Nets Notes: Simmons, Whitehead, Walker, Defense

While Ben Simmons‘ latest injury — a nerve impingement in his lower left back — isn’t believed to be nearly as serious as the multiple herniated disks that required surgery last year, the fact that he’s still having back issues is obviously concerning.

Brian Lewis of The New York Post spoke to Dr. Neel Anand, an orthopedic spine surgeon based in Los Angeles, to get a better understanding of Simmons’ injury. According to Anand, the question to ask isn’t whether or not Simmons will have ongoing back issues — it’s how often he might have flare-ups like the one he seems to be experiencing now.

Again, low back. All that means is this disk is not great. Once you’ve had a disk problem, whether it be a tear, a disk herniation — which is what he had before — that disk is not normal anymore, so it’s not unusual to get another tear or a small thing that flares up again,” Anand told The Post. “The question is, is this new episode another major disk herniation, or just a little flare-up which can be settled down?

It’s like your car tire. You get a tire, you patch the hole and you’re fine and you drive your car. That tire could blow up again, get another tear, or it could run another 10 years. That’s the issue; that tire is not normal anymore. You patched the tire; that’s all you’ve done. And that’s what the surgery we do for micro decompression — which is what he probably had — is. But the actual disk is not the same anymore. So you can get other tears.

What’s important is the MRI didn’t show a large disk herniation pushing on his nerves or something big. … [Reports say] he doesn’t need surgery, so based on that I’m going to assume he does not have a big disk herniation. He’s got a small tear that’s flared up. Anti-inflammatories settle it down 90-95 percent of the time. Now, can it happen again? That’s a $1 million question. The answer’s yes; the question is when? Nobody can predict. [Or] he could play for years. Nobody can predict that.”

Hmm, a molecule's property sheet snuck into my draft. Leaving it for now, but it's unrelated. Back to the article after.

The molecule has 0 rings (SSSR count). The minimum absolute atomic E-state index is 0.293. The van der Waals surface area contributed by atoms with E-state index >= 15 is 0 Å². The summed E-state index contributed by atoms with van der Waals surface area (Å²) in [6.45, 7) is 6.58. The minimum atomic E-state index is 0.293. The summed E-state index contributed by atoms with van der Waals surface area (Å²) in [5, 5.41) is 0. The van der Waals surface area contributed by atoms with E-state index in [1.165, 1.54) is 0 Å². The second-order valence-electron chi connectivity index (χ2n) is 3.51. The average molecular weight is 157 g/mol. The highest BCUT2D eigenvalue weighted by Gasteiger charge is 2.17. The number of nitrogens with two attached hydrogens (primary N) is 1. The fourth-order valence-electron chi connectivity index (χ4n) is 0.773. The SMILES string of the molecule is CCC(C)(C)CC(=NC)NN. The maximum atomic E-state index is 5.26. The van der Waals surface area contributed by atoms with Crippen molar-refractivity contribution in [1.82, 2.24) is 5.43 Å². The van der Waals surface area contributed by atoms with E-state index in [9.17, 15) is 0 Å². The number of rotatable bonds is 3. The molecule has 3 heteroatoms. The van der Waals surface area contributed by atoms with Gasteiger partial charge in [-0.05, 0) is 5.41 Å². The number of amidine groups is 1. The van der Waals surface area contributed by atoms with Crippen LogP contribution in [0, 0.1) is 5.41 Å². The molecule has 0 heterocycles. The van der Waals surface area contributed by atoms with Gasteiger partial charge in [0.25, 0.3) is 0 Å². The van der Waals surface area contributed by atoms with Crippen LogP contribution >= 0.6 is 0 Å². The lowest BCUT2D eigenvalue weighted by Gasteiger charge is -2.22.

Here’s more on the Nets:

  • First-round pick Dariq Whitehead is a former top high school recruit who dealt with a foot injury that required a second surgery prior to the draft. He’s now playing for Brooklyn’s NBA G League affiliate in Long Island as he continues to regain his conditioning. Speaking to Jordan Greene of, Whitehead said he’s “getting closer to where I need to be.” “I’m currently getting my legs where they need to be and my explosiveness is getting back as well,” he said. “When you’re out for six months you sort of lose your bounce a little bit. Now, I’m trying to get my first step back so I can get back to my regular self and hopefully be able to play above the rim soon.”
  • Lonnie Walker signed a one-year, minimum salary contract with the Nets as unrestricted free agent over the summer. To this point, he has been an absolute bargain, stepping up while Simmons and leading scorer Cam Thomas are out with injuries, per Lewis of The New York Post. “He’s just continuing to make plays for us on both ends of the floor,” said head coach Jacque Vaughn. “He’s flying around on the defensive end of the floor, which we need. And then offensively, you see his ability to attack the rim.” Through 11 games (21.6 MPG), Walker is averaging a career-best 15.7 PPG on an excellent .508/.439/.769 shooting line.
  • According to Lewis of The New York Post (subscriber link), Brooklyn theoretically has a roster that could put together one of the better defenses in the league, with two former Defensive Player of the Year runner-ups in Simmons (2021) and Mikal Bridges (2022), along with a strong back-line anchor in Nic Claxton. But the Nets currently have the NBA’s 23rd-ranked defense, with injuries to Simmons and Claxton playing a factor in that poor figure. As Lewis writes, the coaches want the team to take more risks to force more turnovers, which the Nets haven’t been doing to this point — they’re last in the league in opponent turnovers.
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